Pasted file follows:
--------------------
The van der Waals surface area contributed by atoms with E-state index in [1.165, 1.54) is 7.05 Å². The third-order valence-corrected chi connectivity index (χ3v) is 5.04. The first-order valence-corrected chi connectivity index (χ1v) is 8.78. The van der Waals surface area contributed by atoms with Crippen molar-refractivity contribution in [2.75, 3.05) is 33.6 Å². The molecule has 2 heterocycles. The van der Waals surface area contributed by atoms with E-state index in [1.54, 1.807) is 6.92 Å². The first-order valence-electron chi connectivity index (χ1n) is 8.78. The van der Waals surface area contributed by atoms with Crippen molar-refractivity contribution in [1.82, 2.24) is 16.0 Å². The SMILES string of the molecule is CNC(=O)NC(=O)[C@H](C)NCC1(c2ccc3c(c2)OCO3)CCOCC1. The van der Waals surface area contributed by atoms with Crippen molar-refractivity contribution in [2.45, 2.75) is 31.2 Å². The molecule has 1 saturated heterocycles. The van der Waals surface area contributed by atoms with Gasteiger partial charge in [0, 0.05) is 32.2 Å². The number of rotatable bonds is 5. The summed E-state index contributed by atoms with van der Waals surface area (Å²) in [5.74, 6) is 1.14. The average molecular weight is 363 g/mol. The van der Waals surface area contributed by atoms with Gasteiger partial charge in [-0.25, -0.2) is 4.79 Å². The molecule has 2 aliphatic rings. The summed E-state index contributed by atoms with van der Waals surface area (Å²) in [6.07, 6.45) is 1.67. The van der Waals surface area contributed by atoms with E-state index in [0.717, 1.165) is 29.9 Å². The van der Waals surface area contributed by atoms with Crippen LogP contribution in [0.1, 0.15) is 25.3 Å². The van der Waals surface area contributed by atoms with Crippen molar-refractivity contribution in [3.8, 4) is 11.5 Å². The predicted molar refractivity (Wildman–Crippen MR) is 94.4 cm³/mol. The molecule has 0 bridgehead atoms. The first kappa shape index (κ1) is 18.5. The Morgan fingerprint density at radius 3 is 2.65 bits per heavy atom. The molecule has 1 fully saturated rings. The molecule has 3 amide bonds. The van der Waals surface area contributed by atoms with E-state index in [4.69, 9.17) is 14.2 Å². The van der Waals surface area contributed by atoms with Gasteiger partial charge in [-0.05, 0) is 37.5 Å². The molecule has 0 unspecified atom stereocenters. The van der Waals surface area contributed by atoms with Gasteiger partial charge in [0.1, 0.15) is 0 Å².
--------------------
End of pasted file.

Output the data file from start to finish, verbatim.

The van der Waals surface area contributed by atoms with E-state index in [1.165, 1.54) is 7.05 Å². The third-order valence-corrected chi connectivity index (χ3v) is 5.04. The first-order valence-corrected chi connectivity index (χ1v) is 8.78. The van der Waals surface area contributed by atoms with Crippen molar-refractivity contribution in [2.75, 3.05) is 33.6 Å². The molecule has 2 heterocycles. The van der Waals surface area contributed by atoms with E-state index in [1.54, 1.807) is 6.92 Å². The first-order valence-electron chi connectivity index (χ1n) is 8.78. The van der Waals surface area contributed by atoms with Crippen molar-refractivity contribution in [1.82, 2.24) is 16.0 Å². The SMILES string of the molecule is CNC(=O)NC(=O)[C@H](C)NCC1(c2ccc3c(c2)OCO3)CCOCC1. The van der Waals surface area contributed by atoms with Crippen molar-refractivity contribution in [2.45, 2.75) is 31.2 Å². The molecule has 1 saturated heterocycles. The van der Waals surface area contributed by atoms with Gasteiger partial charge in [0, 0.05) is 32.2 Å². The number of rotatable bonds is 5. The summed E-state index contributed by atoms with van der Waals surface area (Å²) in [5.74, 6) is 1.14. The average molecular weight is 363 g/mol. The van der Waals surface area contributed by atoms with Gasteiger partial charge in [-0.25, -0.2) is 4.79 Å². The molecule has 2 aliphatic rings. The summed E-state index contributed by atoms with van der Waals surface area (Å²) in [6.07, 6.45) is 1.67. The van der Waals surface area contributed by atoms with E-state index in [0.717, 1.165) is 29.9 Å². The van der Waals surface area contributed by atoms with Crippen LogP contribution in [0.1, 0.15) is 25.3 Å². The van der Waals surface area contributed by atoms with Crippen molar-refractivity contribution in [3.8, 4) is 11.5 Å². The predicted molar refractivity (Wildman–Crippen MR) is 94.4 cm³/mol. The molecule has 0 bridgehead atoms. The first kappa shape index (κ1) is 18.5. The Morgan fingerprint density at radius 3 is 2.65 bits per heavy atom. The molecule has 1 fully saturated rings. The molecule has 3 amide bonds. The van der Waals surface area contributed by atoms with E-state index in [4.69, 9.17) is 14.2 Å². The van der Waals surface area contributed by atoms with Gasteiger partial charge in [-0.05, 0) is 37.5 Å². The molecule has 0 unspecified atom stereocenters. The van der Waals surface area contributed by atoms with Gasteiger partial charge in [0.1, 0.15) is 0 Å².